The Henties Bay Omdel dump site does not only contain garbage but it is a home and business area for 23 year old John Karupi, a Kavango young man who became a victim of the floods that destroyed his future in 2004.
"I have been living in this dump and selling a lot of empty bottles to the people who recycle them. These bottles are weighed per kilogram and sometimes I make N$1000-2000 a week. That is the money that I buy myself better meals and some clothing," says Karupi.
According to Karupi selling bottles for a living is a very hard task because at times these bottles are not bought and then as a means of survival he eats leftover food from the garbage and for warmth he lights a little fire using his stocked supply of cans and plastic bags.
"I failed my grade 10 in 2003 at Chamangoro Combined School in Rundu, but I wanted to repeat again in order to have a better future and like other young people I wanted to be an engineer or doctor. However in 2004 a flood came and destroyed all my documents including my identity document, birth certificate and school results," he says in fluent English.
Karupi revealed that his whole family is in Rundu, but the only person he is very close to is his mother and ever since the flood destroyed their house that was still being constructed he decided to look for a job in Windhoek as a general construction worker.
He worked in Windhoek from 2005-2007 and stayed in Wanaheda. The problem started when he had to show his identification and when the employers noticed he didn’t have documents that were needed so the job came to an end. He was told that the documents could be retrieved in Rundu only and not Windhoek.
"I have thought of going home many times, but I wasn’t ready to acknowledge my failure, and as the eldest child all my siblings look up to me so the only thing I could think of was taking a further step. I decided to be courageous and look for a job in Henties Bay, but things didn’t go as I planned, months passed but still I was unemployed and living with friends who had problems of their own. So I decided to stay in the dump, and collect bottles," says Karupi.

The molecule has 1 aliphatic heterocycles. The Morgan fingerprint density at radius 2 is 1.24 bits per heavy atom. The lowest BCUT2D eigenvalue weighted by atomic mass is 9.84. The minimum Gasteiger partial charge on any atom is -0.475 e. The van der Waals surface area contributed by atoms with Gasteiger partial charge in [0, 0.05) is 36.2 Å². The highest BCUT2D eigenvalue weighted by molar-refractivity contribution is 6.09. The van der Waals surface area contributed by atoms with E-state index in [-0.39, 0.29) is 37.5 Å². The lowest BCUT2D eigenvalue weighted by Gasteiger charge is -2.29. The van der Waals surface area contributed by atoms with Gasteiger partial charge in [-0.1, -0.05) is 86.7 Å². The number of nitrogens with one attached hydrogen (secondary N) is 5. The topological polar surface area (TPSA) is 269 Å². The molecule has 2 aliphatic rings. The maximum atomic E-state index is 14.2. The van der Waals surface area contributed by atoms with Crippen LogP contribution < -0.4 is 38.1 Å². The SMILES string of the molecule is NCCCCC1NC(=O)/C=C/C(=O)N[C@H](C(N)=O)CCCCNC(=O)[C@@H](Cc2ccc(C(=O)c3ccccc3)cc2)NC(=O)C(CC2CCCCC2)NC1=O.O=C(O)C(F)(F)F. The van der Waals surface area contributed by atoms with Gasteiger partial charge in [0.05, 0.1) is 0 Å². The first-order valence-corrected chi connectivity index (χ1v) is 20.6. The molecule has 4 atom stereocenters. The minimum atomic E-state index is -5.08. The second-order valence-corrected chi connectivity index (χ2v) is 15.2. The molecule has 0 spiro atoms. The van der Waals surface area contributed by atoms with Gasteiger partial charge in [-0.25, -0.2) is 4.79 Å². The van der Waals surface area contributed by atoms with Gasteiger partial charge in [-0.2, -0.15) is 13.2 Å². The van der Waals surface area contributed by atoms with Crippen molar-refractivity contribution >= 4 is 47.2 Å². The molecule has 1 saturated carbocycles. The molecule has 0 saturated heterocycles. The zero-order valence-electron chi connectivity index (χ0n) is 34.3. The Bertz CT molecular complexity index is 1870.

With a sad expression on his face, Karupi explains that he has lived with a lot of his friends in Henties Bay but these friends are poor and have their own problems to deal with, he did not want to feel like a burden and begging people on the streets for money and food was just too humiliating.
‘’The only help I need right now is being employed, so that I can reapply my certificates and go back home," he says.
Karupi stated that life in the dump is very hard and unpredictable because you can never be certain of what tomorrow will bring, even though there’s an older man who has settled at the other far corner of the dump they hardly talk to each other since he is older, but they give each other some respect and both of them have their own sleeping territory.
‘’This world we are living in is lonely and dangerous, so every night before shutting my eyes I ask God to help me and give me that life I have been seeking, the day my mother sees me I would have achieved something in life, my road is full of thorns but there’s nothing that I can do since my destiny is beyond my control," says Karupi.